merica is in the throes of an obesity "epidemic," but the famously wary FDA hasn't approved a new diet pill in more than a decade. That may change with Orexigen Therapeutics' debut drug, Contrave, which an FDA panel recommended for approval Tuesday. The FDA itself still has to sign off on the drug, but tends to follow the panel's recommendations. How does Contrave work, and will it be the silver bullet for America's weight problem? (Watch a Fox Business discussion about skepticism over Contrave)
What's Contrave's secret?
It combines two existing drugs: Bupropion (aka Wellbutrin), the popular antidepressant and smoking-cessation medication, and naltrexone, used to counter alcohol addiction. This combination apparently boosts metabolism while decreasing appetite to help people lose weight.
Are the side effects bad?
Since Contrave contains two long-established drugs, the panel decided the risks are pretty well understood, and clinical trials suggest that the negative effects of combining the two are pretty modest: A slight increase in blood pressure and pulse, which in theory could contribute to heart attacks or strokes. Bupropion can also cause seizures. The FDA panel, while positive, did recommend that Orexigen conduct longer, wider studies after Contrave is approved.
How effective is it?
Slightly better than the traditional diet strategy: Eating healthier and exercising more. The trial participants who received Contrave knocked an average of 4.2 percentage points more off their weight than those taking placebos. That's less than the FDA likes, but the pill passed muster because at least 35 percent of Contrave-takers lost 5 percent or more of their weight during the year-long trial. "I think [Orexigen] made it by the hair of their chinny chin chin," says Melanie G. Coffin, the patient representative on the panel. "It's sad to see that that is as far as they could go."
What other diet pills are out there?
The only prescription diet pill on the U.S. market is the rarely prescribed Xenical, which can cause liver problems, gas, and uncontrolled bowel movements. The entire U.S. weight-loss drug market is only about $382 million annually, according to IMS Health. If Contrave is approved (and is tolerated as well as expected), it could reach sales of $1.2 billion by 2018, forecasts BioMedTracker.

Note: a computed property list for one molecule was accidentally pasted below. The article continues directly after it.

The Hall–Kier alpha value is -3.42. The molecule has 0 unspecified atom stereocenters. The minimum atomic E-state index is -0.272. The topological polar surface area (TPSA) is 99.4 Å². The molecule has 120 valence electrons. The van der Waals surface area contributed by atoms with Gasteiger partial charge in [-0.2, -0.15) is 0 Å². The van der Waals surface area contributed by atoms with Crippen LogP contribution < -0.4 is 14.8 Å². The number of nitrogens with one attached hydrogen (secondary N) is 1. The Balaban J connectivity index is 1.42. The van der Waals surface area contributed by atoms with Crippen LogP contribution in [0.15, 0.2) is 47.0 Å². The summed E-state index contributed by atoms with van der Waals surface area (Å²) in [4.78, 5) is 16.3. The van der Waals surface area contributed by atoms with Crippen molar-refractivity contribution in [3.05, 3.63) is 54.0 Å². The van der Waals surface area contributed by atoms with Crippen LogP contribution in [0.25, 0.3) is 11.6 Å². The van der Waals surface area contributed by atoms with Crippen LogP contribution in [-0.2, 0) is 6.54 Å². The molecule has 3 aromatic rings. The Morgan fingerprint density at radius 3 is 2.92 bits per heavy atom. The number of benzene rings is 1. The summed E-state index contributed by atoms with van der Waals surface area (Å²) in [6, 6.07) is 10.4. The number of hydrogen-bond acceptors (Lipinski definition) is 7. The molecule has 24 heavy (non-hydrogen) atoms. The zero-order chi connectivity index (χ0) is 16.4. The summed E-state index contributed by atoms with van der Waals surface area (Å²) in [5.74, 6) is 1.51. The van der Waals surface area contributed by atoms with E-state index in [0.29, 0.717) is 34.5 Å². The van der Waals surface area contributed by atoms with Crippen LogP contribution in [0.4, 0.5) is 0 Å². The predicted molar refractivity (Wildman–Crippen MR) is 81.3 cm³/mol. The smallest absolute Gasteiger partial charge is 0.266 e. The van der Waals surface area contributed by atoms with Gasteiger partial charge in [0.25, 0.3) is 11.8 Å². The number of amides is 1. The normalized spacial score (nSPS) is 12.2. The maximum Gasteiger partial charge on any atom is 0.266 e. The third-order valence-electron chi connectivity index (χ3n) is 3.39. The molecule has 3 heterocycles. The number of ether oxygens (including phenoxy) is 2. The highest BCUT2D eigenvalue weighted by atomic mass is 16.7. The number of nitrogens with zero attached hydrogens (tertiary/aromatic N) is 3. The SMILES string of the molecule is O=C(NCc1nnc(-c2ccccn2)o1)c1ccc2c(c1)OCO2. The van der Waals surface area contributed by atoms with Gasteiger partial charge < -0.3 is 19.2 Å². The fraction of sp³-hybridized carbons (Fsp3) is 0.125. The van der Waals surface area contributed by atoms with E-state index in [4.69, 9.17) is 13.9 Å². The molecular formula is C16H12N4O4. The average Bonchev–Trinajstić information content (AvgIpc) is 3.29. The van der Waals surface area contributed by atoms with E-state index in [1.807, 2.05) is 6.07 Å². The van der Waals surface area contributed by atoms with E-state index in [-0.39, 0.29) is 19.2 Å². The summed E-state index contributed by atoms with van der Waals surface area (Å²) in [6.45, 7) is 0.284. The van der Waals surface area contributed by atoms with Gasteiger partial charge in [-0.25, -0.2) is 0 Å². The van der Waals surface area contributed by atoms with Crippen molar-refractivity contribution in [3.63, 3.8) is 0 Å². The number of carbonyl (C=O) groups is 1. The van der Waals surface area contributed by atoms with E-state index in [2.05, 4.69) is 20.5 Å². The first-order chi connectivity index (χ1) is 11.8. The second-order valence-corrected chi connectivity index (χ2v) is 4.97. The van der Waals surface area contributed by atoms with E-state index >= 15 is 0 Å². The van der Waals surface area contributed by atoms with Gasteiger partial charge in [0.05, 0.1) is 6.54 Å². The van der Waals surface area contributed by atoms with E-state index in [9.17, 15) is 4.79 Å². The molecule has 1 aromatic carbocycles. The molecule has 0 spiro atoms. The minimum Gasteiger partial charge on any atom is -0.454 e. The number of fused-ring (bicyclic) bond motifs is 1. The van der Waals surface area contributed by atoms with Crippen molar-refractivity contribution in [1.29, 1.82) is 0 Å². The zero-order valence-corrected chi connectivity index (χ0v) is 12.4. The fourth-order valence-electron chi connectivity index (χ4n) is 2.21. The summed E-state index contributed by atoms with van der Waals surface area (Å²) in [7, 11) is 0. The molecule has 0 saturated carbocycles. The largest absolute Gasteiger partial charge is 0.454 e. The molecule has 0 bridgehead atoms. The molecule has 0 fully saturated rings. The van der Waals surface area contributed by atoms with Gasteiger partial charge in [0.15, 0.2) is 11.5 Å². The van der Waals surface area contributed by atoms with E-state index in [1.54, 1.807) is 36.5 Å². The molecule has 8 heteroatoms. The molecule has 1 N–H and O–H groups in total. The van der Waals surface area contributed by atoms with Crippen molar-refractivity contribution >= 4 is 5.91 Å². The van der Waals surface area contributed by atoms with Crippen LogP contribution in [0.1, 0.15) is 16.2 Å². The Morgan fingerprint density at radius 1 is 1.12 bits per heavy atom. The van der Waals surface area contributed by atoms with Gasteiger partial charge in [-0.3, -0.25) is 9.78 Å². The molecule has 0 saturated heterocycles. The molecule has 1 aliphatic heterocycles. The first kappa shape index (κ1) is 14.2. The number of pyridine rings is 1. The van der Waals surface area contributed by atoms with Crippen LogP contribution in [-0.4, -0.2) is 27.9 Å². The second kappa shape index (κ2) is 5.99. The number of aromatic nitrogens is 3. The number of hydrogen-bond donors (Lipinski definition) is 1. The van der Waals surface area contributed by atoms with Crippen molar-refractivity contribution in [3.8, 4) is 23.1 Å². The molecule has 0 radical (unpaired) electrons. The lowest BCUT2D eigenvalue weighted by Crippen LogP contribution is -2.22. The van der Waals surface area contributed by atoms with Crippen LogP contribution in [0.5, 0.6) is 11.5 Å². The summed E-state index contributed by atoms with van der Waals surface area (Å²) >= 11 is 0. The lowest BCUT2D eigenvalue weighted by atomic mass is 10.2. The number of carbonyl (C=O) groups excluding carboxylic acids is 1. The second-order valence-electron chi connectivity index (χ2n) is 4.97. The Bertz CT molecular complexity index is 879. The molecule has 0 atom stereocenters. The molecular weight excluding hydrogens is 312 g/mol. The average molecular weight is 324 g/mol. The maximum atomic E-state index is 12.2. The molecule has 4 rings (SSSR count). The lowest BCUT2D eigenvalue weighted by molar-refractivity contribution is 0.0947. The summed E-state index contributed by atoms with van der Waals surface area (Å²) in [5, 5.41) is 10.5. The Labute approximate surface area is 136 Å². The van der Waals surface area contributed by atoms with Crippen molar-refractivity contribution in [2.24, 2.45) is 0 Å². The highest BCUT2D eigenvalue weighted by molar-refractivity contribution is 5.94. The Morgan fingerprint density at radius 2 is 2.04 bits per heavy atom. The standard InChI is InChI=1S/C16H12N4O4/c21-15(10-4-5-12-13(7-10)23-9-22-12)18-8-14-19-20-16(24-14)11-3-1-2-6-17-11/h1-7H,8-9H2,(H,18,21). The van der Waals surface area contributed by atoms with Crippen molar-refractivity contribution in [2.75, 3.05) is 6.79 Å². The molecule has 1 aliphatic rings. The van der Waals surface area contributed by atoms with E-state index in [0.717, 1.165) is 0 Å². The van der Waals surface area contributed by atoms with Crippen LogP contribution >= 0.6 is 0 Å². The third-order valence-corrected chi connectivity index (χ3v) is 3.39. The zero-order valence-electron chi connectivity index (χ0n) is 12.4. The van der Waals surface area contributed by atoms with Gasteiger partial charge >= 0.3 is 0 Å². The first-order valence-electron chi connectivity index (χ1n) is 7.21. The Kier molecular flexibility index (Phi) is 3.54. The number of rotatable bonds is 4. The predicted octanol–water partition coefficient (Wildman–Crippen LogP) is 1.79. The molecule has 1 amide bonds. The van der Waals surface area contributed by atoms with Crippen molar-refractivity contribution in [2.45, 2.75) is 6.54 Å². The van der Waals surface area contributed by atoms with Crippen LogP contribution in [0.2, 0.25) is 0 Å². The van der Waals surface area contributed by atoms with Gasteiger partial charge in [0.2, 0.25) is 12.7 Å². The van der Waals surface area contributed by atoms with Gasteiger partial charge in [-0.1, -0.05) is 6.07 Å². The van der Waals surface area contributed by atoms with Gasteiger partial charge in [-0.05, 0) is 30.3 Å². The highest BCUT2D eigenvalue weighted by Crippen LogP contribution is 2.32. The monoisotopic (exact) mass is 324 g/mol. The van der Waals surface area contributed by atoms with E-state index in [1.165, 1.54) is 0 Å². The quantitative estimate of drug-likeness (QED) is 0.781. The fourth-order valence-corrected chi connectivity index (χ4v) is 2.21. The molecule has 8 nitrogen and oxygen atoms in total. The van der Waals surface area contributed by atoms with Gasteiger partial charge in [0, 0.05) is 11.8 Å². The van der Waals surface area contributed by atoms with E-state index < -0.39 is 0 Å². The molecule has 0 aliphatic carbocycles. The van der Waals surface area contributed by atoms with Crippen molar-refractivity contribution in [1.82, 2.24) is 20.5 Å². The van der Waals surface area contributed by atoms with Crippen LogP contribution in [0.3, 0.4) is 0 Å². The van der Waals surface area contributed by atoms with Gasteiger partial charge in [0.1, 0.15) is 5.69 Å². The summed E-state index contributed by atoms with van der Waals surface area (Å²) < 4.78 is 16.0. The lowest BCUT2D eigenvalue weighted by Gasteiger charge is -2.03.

Given the obesity crisis, why are there so few pills?
The FDA has typically deemed diet pills too risky. Merida, one that was approved (in 1997), was just pulled from the shelves in October after studies showed it increased the risk of strokes and heart attacks. Anti-obesity groups say the FDA has been too cautious, or set the bar too high. "This panel has voted against every obesity treatment that has come before it this year," anti-obesity advocate Theodore K. Kyle told the panel. "I ask you to take the disease seriously and take the benefits of treatment seriously."
Will Contrave revolutionize weight-loss?
Not necessarily. It will be one of the "very few options" available to those for whom weight loss is "not just a matter of willpower," says Kate James in Gather.com. "The main advice is diet and exercise, which is great and can help. However, there are obviously some people who need additional help." Financially, Contrave will undoubtedly "be wildly successful, at least at first," says University of Florida pharmacy professor Paul Doering. Will it work as a diet pill? Time will tell, but "I'm going to let somebody else be the first to take it."
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